And by the way, who is Jad? Here’s a picture of him from the last time we shared accomodations:
Of course, we had a bit more room there than we will in his condo in Juneau... Jad’s a floatplane pilot, an infantryman, a former sailor in the Navy, a dad (as of this summer), and a good friend. He was my team leader on the Southern Iraq mission last spring. We both like to drink coffee and talk about random things, exchange books, etc. So this should be a stress-free arrangement. Of course, the best landlady in the world is still Noelle, but there just aren’t enough classes offered in Sitka for me to complete my degree there.
Tuesday, September 11, 2007
Since I was talking about vegetation, there is an interesting picture I thought I’d post. The natural habitat here is made up of very hard sand with a few perennials and many annuals that mostly dry up around May. However, most of Kuwait is heavily browsed by camels, goats and sheep, and driven over by all sorts of vehicles. By the time summer comes around, these parts of the desert will have been obliterated, and the sand gradually becomes soft at the surface. The fence in this picture was closed only a few months ago for tactical reasons, and already we can see a drastic difference between exposed and protected areas.
And here is another migrating bird that flew into the same Kuwaiti Police building. This one is a hoopoe, the bird I just cannot get tired of seeing and photographing. It is being held by a Kuwaiti Raqib, which is roughly equivalent to a staff sergeant in the US army. It takes about nine years to attain that rank from Shurtti - the lowest rank.
I have been reading a lot, and for variety I went back to reading in English. My most memorable reads of the last two or three weeks were:
Mala Onda, by Alberto Fuguet
If you lived here I’d know our name, by Heather Lende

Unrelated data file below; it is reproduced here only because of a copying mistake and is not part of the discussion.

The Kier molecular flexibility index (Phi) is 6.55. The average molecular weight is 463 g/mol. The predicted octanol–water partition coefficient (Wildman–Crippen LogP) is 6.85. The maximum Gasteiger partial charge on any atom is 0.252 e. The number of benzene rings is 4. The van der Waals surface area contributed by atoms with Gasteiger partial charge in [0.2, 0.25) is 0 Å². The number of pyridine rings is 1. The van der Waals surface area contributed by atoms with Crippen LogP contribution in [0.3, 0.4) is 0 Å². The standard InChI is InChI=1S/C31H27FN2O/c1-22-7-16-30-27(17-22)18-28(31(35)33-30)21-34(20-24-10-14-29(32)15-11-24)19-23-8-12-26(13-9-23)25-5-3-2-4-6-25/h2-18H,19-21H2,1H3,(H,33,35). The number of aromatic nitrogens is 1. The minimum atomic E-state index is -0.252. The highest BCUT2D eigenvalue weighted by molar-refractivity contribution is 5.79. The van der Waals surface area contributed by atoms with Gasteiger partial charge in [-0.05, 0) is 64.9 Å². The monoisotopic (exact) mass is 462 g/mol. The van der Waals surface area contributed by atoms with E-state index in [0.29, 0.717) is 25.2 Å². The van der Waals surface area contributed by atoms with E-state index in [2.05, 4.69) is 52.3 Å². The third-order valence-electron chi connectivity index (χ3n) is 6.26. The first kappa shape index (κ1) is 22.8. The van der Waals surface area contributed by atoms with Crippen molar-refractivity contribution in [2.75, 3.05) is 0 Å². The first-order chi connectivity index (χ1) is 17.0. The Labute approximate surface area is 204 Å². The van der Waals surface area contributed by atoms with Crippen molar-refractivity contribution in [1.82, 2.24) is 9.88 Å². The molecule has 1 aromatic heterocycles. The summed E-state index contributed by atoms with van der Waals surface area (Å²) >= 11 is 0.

The Shipping News, by Annie Proulx
El Tunel, by Ernesto Sabato
I really enjoyed The Shipping News, from which I had already read a few chapter in anthologies. The language is simply amazing, as in this passage:
“The sea. Heard a big one. She’s building a swell.” They stood below the amber sky, listening. The tuckamore all black tangle, the cliff a funeral stele.
“There. See that!” Yark gripped Quoyle’s wrist, drew his arm out to follow his own, pointing northeast into the bay. Out on the darkling water a ball of blue fire glimmered. The lighthouse flash cut across the bay, revealed nothing, and in the stunned darkness behind it the strange glow rolled, rolled and faded.
“That’s a weather light. Seen them many times. Bad weather coming.” Although the trickster sky was clear.
Although my main focus lately has been on improving my Spanish, I am looking to improve my English. For example:
- A “factoid” is not a fact. It would be a factoid to say that the Iranian government is a Sunni Muslim state.
- A name for duct tape is “Mississippi chrome”.
- I am going to standardize my quote marks, which I used to always put at the outside of punctuation.
Thursday, September 6, 2007
And here's a bonus bird: the great grey shrike Lanius griseus. Apparently, this is the pallidirostris subspecies because its beak is mostly pale, and its lores are white. This one wasn't hiding under an object for some reason. He was doing his best to hold on to his barbed wire perch, and kept his eyelids closed because of the sand (I forgot to mention that the wind has been fierce lately, and everything exposed to it is constantly sandblasted).